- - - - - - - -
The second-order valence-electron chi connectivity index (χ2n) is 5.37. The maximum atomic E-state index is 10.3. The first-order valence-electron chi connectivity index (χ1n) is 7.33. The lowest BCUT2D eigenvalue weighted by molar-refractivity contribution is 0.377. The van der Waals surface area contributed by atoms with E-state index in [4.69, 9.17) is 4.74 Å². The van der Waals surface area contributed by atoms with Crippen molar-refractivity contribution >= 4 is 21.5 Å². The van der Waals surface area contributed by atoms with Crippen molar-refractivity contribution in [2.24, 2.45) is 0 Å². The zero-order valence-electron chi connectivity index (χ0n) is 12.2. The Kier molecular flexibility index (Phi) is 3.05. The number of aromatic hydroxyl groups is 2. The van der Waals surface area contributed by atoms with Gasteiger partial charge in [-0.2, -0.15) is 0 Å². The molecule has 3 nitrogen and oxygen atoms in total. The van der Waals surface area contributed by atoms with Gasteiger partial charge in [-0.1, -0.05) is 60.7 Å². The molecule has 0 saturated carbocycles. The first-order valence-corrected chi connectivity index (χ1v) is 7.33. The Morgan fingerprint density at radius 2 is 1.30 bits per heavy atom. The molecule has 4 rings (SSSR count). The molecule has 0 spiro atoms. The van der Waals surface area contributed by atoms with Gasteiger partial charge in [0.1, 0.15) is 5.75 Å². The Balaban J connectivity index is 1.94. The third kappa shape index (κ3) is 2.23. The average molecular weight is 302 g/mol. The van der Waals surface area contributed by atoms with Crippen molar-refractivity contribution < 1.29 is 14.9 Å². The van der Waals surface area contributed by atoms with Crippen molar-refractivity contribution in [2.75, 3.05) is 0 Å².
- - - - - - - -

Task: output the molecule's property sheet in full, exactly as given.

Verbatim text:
The second-order valence-electron chi connectivity index (χ2n) is 5.37. The maximum atomic E-state index is 10.3. The first-order valence-electron chi connectivity index (χ1n) is 7.33. The lowest BCUT2D eigenvalue weighted by molar-refractivity contribution is 0.377. The van der Waals surface area contributed by atoms with E-state index in [4.69, 9.17) is 4.74 Å². The van der Waals surface area contributed by atoms with Crippen molar-refractivity contribution >= 4 is 21.5 Å². The van der Waals surface area contributed by atoms with Crippen molar-refractivity contribution in [2.24, 2.45) is 0 Å². The zero-order valence-electron chi connectivity index (χ0n) is 12.2. The Kier molecular flexibility index (Phi) is 3.05. The number of aromatic hydroxyl groups is 2. The van der Waals surface area contributed by atoms with Gasteiger partial charge in [-0.2, -0.15) is 0 Å². The molecule has 3 nitrogen and oxygen atoms in total. The van der Waals surface area contributed by atoms with Gasteiger partial charge in [-0.1, -0.05) is 60.7 Å². The molecule has 0 saturated carbocycles. The first-order valence-corrected chi connectivity index (χ1v) is 7.33. The Morgan fingerprint density at radius 2 is 1.30 bits per heavy atom. The molecule has 4 rings (SSSR count). The molecule has 0 spiro atoms. The van der Waals surface area contributed by atoms with Gasteiger partial charge in [0.1, 0.15) is 5.75 Å². The Balaban J connectivity index is 1.94. The third kappa shape index (κ3) is 2.23. The average molecular weight is 302 g/mol. The van der Waals surface area contributed by atoms with Crippen molar-refractivity contribution < 1.29 is 14.9 Å². The van der Waals surface area contributed by atoms with Crippen molar-refractivity contribution in [2.75, 3.05) is 0 Å².